Mont St Michel

Published Categorised as France, Photography, Popular Posts, Travel 2 Comments on Mont St Michel

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I went to Mont St Michel last week for the first time in years. It’s a medi­ev­al abbey on an island on the border between Normandy and Brit­tany, about an hour’s drive from my mum’s house in France. We went there a few times when I was a kid, and the last time I was there was in the late 90s on a school trip. It has dramat­ic­ally changed since then.

There was some­thing a bit seedy and cynic­al about the place in the 90s despite the spec­tac­u­lar town itself. Buses and cars drove over the cause­way to the island, and parked in a decrep­it carpark on the shore, which had a tend­ency to flood. As you made your way up through the snak­ing medi­ev­al street to the abbey at the top of the peak, there were endless shops selling cheap replica hunt­ing knives, saucy post­cards and boxes of fire­crack­ers. It must have been a night­mare for teach­ers super­vising school groups.

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(The cause­way approach­ing the island, after the bus dropped us off)

All that is gone now, and the place is so cleaned up it’s almost like Norman Disney­land. The bay was in danger of silt­ing up, so a hydraul­ic dam has been built to keep the water flow­ing, and the carpark and visit­or centre moved to dry land, with a shuttle bus to take visit­ors to the island. Everything was clean, fresh and recently scrubbed up, which felt a little odd, even though it was still enjoy­able to visit. The shops mostly sold taste­ful souven­irs, and the restaur­ants were also well scrubbed up, with high prices. We went on a Monday in August, and it was pretty busy, but not unbear­ably so. I hate to think what’s it’s like on a week­end in the Summer or a public holi­day.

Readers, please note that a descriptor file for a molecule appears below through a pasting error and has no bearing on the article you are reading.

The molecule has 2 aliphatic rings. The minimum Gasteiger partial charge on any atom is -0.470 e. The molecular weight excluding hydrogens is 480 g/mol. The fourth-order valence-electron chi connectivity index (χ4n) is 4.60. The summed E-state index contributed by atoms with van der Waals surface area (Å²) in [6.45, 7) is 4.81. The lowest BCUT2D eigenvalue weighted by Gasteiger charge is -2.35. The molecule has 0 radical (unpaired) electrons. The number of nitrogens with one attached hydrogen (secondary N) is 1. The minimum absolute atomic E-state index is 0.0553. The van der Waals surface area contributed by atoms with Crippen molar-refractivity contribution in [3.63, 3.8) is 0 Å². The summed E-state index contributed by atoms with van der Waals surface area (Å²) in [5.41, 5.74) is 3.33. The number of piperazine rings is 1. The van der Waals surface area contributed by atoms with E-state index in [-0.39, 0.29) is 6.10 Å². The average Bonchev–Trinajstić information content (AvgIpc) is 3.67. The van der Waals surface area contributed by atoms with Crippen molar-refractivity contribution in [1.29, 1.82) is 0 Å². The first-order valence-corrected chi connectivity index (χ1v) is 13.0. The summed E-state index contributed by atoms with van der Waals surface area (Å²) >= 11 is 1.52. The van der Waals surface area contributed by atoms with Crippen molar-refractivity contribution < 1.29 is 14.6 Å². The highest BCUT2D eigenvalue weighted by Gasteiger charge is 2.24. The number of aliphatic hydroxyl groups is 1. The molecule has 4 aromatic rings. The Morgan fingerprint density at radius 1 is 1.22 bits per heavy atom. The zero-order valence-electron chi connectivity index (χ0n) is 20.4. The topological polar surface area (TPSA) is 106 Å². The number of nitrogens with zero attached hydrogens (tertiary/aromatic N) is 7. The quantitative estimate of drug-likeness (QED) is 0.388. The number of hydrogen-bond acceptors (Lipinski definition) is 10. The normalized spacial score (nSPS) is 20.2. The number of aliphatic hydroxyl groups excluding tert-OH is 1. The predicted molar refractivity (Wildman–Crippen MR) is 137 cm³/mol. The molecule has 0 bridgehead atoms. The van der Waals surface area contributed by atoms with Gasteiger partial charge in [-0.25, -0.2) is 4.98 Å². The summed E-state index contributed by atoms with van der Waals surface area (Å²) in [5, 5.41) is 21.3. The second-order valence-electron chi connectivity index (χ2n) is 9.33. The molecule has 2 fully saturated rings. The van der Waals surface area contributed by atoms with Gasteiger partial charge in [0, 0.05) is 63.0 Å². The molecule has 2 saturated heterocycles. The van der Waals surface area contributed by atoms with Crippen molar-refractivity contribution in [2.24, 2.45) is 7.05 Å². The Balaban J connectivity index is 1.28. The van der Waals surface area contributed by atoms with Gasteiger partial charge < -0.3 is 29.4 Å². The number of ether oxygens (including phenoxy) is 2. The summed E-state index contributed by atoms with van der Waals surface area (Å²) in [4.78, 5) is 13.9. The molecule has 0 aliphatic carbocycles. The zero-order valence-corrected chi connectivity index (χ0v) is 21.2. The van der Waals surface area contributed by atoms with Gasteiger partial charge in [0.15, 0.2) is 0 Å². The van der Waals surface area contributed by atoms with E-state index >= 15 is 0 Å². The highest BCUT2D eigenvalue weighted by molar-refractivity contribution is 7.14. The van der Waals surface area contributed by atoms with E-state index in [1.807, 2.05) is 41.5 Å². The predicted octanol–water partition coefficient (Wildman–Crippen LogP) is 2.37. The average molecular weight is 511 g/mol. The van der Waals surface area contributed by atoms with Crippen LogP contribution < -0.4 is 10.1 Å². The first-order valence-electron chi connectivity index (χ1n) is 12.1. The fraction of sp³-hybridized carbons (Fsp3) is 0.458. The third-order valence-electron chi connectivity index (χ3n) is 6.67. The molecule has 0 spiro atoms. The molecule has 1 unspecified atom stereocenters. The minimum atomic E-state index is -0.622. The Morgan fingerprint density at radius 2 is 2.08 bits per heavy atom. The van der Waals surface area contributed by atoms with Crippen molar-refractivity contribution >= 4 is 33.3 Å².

We found a reas­on­ably priced place to eat- Le Chapeau Rouge, and had the Norman/​Breton dream- the €13 double pancake meal. A savoury buck­wheat galette with cheese and choice of toppings for the main, followed by a sweet crêpe, and a earth­en­ware cup of cider. Sadly I had to have Orangina rather than cidre, as I’m badly aller­gic to sulph­ites. (You can also read about bad pancake times else­where in Normandy here).

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Before we actu­ally reached the abbey, we stopped off along the coastal road, where there was a park­ing area, and a view­ing point. You were allowed to walk through the farm­land as long as you didn’t annoy the anim­als. It looks like I’ve added the island in here on photoshop, but that’s how it actu­ally looks. I star­ted think­ing about how incred­ible it must have been to medi­ev­al visit­ors, espe­cially since I’d recently re-read The Name of the Rose. It also made me think of Angela Carter’s The Bloody Cham­ber, which retells the Blue­beard fairy story in a decad­ent 1890s France setting remin­is­cent of Colette’s writ­ing, with the terri­fy­ing husband whisk­ing the naïve young bride off to a castle on a simil­ar island.